We isolated CD8+ T cells from Syb2 KI mice, activated them for 3 days and assessed their phenotype by flow cytometry. We obtained 85% viable effector cells, of which all were Syb2-mRFP+ (Supplementary Fig. 1a, b), 97% were CD44+, 41.0% were CD62L effectors and 89% of CD25+ activated cells (Supplementary Fig. 1c–e). After verifying the high yield of CTLs, we used nitrogen cavitation to crack the cells open, removed the cell debris by low-speed centrifugation, and fractionated the supernatant by ultracentrifugation on a discontinuous sucrose density gradient (Fig. 1c). Fluorescently labeled particles were concentrated at the interfaces between 1.0 and 1.2 M, and 1.2 and 1.4 M sucrose named fractions 6 and 8, respectively (Fig. 1c bottom). These fractions were enriched with the CG protein GzmB (Fig. 1d) and contained intact CGs (Fig. 1e).

For further purification, we incubated the granule-enriched gradient fractions 6 and 8 with magnetic beads containing an immobilized monoclonal antibody specific for Syb2 (Fig. 2a). Western blot analysis of the immuno-isolated material showed an enrichment of not only Syb2 but also the CG content proteins GzmB (Fig. 2b) and Prf1 (Supplementary Fig. 2a). On the other hand, contaminating membranes such as plasma membrane fragments, identified by Na+/K+-ATPase, remained in both supernatants (Fig. 2b). In order to confirm that the purified granules were still intact after immuno-isolation we crossed bred the Syb2 KI mice with our recently reported GzmB-mTFP knock-in (GzmB KI) mice25 and repeated the entire procedure of ultracentrifugation and immuno-isolation with CTLs derived from these double KI (Syb2/GzmB DKI) mice. Confocal microscopy showed a strong co-localization of both fluorophores (Fig. 2c). Object based co-localization algorithm determined that 66.1 ± 0.6% Syb2 mRFP+ spots co-localized with GzmB-TFP and that 83.3 ± 0.5% TFP+ spots co-localized with mRFP (n = 3, mean ± SD). This demonstrated that the GzmB was still contained within the granules (Fig. 2c). Correlative light and electron microscopy (CLEM) of the immuno-precipitates of fractions 6 (IP6) and 8 (IP8) further confirmed the co-localization of Syb2 and GzmB and the integrity of the granule membrane (Fig. 2d).

Fig. 2: Immuno-isolation of two classes of cytotoxic granules from CTLs using an anti-synaptobrevin2 (Syb2) antibody.
figure 2

a Scheme of Syb2-mRFP positive cytotoxic granules bound to the antibody-conjugated Dynabeads Protein G following immunoprecipitation (IP). b Representative western blots of IP6 and IP8 with input (IN, 2%), supernatant (SN, 2%) and IP (40%) volume. Protein markers for plasma membrane (Na+/K+-ATPase), cytotoxic granules (Syb2-mRFP, GzmB) and cytoskeleton (β-actin) were used (NIP = 4). c 500 µl of sucrose fraction 6 and 8 from Syb2/GzmB DKI CTLs were pooled and centrifuged on glass coverslip (Ngradient = 1, nimages = 3). The confocal images are shown as single channel (green and magenta) and merge image. d Correlative light and electron microscopy (CLEM) images of immuno-isolated organelles of Syb2/GzmB DKI CTLs (NIP = 1, nimages = 7 and 4 for IP6 and IP8, respectively). Left to right: SIM fluorescence images of IPs are shown for Syb2 (magenta) and GzmB (green), and the corresponding organelle is represented in the TEM images. Upper and lower panel represent IP6 and IP8, respectively. Source data are provided as a Source data file.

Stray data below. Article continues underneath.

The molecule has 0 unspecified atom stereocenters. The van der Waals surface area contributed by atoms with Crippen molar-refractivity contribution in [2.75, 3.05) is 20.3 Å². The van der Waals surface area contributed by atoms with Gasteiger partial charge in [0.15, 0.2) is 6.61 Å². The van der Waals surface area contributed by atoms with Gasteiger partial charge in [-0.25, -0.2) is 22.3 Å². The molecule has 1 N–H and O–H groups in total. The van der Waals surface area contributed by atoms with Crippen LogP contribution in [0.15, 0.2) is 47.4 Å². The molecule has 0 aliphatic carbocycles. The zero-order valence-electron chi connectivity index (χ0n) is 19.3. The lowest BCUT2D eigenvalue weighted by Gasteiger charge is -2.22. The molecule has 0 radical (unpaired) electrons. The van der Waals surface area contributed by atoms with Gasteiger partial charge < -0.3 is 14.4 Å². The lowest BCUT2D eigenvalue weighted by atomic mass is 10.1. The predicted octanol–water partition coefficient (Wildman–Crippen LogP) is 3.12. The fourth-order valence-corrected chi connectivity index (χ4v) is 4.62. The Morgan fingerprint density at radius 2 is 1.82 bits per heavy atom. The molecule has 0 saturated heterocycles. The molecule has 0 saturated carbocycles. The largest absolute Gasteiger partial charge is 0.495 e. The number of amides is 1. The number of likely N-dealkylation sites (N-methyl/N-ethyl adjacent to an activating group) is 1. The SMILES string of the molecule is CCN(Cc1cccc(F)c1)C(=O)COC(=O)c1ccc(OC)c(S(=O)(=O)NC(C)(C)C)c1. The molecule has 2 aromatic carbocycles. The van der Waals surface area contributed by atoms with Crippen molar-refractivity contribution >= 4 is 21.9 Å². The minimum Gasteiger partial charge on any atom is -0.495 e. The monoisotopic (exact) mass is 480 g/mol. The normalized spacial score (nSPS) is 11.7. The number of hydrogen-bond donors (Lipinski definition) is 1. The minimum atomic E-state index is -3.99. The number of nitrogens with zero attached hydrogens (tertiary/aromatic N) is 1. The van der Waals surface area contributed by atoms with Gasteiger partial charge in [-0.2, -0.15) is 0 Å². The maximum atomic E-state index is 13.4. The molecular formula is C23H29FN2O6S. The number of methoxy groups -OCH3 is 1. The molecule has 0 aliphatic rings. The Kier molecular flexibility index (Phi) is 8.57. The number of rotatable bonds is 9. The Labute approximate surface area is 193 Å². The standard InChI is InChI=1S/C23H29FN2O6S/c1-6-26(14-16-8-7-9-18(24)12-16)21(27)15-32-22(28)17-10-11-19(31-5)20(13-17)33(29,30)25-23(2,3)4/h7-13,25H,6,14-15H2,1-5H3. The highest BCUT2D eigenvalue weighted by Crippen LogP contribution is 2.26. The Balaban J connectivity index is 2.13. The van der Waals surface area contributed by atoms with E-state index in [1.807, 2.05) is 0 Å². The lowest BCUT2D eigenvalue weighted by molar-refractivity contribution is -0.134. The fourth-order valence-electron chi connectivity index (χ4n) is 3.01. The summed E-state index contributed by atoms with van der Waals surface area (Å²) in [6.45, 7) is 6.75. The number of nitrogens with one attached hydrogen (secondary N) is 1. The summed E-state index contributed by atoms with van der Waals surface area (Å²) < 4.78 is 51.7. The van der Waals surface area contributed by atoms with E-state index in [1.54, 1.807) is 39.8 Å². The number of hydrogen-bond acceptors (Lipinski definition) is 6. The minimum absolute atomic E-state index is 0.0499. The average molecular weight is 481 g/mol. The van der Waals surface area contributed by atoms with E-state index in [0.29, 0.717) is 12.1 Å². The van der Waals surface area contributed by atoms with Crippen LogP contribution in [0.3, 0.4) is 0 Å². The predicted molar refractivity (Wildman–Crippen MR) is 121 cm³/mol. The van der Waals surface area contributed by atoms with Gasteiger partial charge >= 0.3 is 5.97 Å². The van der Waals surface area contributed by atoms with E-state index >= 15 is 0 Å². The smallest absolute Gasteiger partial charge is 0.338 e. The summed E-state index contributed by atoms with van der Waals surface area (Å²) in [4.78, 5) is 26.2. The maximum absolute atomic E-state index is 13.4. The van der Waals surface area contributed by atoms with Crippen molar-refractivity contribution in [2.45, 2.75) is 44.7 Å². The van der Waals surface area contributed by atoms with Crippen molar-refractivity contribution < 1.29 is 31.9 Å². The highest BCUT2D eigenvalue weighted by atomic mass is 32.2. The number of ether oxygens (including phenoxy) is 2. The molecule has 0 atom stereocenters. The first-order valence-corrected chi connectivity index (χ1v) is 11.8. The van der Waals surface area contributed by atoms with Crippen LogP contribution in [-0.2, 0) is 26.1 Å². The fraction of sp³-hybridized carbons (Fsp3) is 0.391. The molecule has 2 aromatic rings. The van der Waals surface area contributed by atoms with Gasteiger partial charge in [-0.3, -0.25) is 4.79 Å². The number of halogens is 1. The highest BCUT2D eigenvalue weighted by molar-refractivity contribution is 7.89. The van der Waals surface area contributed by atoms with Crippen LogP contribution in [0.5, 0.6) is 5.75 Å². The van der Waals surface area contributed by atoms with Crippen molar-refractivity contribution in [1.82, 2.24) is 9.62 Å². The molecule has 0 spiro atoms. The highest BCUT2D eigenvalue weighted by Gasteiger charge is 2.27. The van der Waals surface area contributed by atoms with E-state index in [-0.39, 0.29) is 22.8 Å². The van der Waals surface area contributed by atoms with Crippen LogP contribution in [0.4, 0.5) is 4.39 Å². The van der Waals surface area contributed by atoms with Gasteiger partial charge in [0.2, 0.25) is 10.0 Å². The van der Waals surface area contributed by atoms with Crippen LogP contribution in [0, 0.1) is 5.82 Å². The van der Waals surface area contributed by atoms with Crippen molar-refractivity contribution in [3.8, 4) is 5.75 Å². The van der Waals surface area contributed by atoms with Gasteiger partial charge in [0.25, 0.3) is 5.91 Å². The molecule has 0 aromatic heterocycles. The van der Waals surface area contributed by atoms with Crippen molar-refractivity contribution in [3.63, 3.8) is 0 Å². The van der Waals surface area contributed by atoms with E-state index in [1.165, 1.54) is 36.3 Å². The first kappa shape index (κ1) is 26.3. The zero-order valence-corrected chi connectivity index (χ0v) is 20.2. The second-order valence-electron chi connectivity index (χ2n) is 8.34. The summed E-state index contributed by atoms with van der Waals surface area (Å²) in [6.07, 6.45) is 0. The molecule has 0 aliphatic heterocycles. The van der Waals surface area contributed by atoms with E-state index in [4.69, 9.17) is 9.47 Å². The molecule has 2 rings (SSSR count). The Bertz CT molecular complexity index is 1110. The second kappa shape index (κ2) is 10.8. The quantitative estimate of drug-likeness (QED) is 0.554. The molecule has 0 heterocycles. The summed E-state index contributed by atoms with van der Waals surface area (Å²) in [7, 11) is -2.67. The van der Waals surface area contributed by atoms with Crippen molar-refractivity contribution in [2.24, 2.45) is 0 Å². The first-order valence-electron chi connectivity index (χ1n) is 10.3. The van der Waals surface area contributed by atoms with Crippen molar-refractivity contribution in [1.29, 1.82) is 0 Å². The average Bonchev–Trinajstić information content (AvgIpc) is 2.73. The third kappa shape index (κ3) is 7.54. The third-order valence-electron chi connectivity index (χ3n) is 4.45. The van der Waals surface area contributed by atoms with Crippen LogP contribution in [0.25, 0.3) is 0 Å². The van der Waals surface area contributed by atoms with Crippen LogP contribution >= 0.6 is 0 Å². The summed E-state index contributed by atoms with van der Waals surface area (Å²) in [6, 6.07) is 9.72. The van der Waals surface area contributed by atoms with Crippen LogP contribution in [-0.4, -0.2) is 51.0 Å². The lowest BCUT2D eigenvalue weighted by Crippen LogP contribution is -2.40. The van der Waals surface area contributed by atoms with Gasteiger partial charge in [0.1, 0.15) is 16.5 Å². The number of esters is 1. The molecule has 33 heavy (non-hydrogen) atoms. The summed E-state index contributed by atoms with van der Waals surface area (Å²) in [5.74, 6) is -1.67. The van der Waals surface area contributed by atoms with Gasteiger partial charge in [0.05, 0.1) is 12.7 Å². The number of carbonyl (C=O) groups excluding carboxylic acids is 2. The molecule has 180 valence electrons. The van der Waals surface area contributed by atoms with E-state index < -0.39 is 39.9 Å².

CTLs contain two classes of exocytosis-competent granules with different morphology

We next visualized the morphology of the granules contained in IP6 and IP8 by electron microscopy. Scanning electron microscopy in secondary electron mode (Fig. 3a, left) and back-scattered electron mode (Fig. 3a, right) showed that granules from both IPs had a round, smooth appearance on the Dynabeads, with granules from IP6 being slightly larger in diameter than granules from IP8. Transmission electron microscopy on these IP samples fixed by high-pressure freezing showed that IP8 contained a homogeneous population of granules with a single dense core occupying the entire lumen of the granule (Fig. 3b, lower row), reminiscent of the classical CGs described in the literature11,20. In contrast, granules from IP6 were quite variable in their size and composition, containing two or more particles with dense core-like structures and several other less electron dense particles (Fig. 3b, upper row; Supplementary Fig. 3a). Based on their appearance in electron microscopy we refer to granules from IP6 as multi core granules (MCGs) and to granules from IP8 as single core granules (SCGs) (Fig. 3c). Quantitative analysis of granule diameter yielded an average diameter of 364 ± 12 nm (mean ± sem; NIP = 3, ngranules = 118) for MCGs and 293 ± 8 nm for SCGs (mean ± sem; NIP = 3, ngranules = 85; Fig. 3c). As shown in Fig. 3b the morphological appearance varied particularly for MCGs from IP6. Therefore, we further analyzed the different observed variants. While more than 80% of granules from IP8 contained a single dense core, almost 60% of granules from IP6 contained multiple dense cores and more than 20% contained several vesicles surrounded by bilayer membranes (Fig. 3d). We also noticed that several particles contained in MCGs were not surrounded by a lipid membrane (Supplementary Fig. 3), reminiscent of the recently reported SMAPs22, and we refer to these non-membrane bound electron dense particles as SMAP-like for now. Detailed analysis of SMAP-like containing MCGs gave an average particle diameter of 122 ± 7 nm (mean ± sem; n = 74; Fig. 3e), in excellent agreement with the published value of 120 ± 43 nm for SMAPs in human primary CTLs22. Additionally, using Cryo-Soft X-Ray tomography, we observe that both types of organelles with either the classical dense core or the multicores are also contained in human natural killer cell line NK9226 (Supplementary Fig. 4, Supplementary Movies 1 and 2). Hence, we conclude that cytotoxic cells contain two different classes of fusion-competent CGs- SCGs and MCGs, and that SMAPs might be stored in MCG before release.